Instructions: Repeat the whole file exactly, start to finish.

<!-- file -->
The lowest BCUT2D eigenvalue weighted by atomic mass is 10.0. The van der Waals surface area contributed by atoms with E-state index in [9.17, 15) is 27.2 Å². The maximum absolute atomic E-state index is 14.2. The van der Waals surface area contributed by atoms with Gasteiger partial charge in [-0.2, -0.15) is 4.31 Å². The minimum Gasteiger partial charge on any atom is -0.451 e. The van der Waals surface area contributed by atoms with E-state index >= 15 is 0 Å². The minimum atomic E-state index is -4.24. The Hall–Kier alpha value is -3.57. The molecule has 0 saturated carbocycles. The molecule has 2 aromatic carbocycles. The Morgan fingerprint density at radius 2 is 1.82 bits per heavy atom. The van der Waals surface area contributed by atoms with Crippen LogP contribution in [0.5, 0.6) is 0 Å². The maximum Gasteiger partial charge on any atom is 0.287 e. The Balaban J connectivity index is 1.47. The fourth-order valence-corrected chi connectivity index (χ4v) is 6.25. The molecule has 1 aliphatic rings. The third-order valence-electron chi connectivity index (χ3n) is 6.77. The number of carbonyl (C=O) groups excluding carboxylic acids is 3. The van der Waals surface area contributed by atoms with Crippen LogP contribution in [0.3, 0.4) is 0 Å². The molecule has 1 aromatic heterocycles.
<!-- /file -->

The lowest BCUT2D eigenvalue weighted by atomic mass is 10.0. The van der Waals surface area contributed by atoms with E-state index in [9.17, 15) is 27.2 Å². The maximum absolute atomic E-state index is 14.2. The van der Waals surface area contributed by atoms with Gasteiger partial charge in [-0.2, -0.15) is 4.31 Å². The minimum Gasteiger partial charge on any atom is -0.451 e. The van der Waals surface area contributed by atoms with E-state index >= 15 is 0 Å². The minimum atomic E-state index is -4.24. The Hall–Kier alpha value is -3.57. The molecule has 0 saturated carbocycles. The molecule has 2 aromatic carbocycles. The Morgan fingerprint density at radius 2 is 1.82 bits per heavy atom. The van der Waals surface area contributed by atoms with Crippen LogP contribution in [0.5, 0.6) is 0 Å². The maximum Gasteiger partial charge on any atom is 0.287 e. The Balaban J connectivity index is 1.47. The fourth-order valence-corrected chi connectivity index (χ4v) is 6.25. The molecule has 1 aliphatic rings. The third-order valence-electron chi connectivity index (χ3n) is 6.77. The number of carbonyl (C=O) groups excluding carboxylic acids is 3. The van der Waals surface area contributed by atoms with Crippen LogP contribution in [0.3, 0.4) is 0 Å². The molecule has 1 aromatic heterocycles.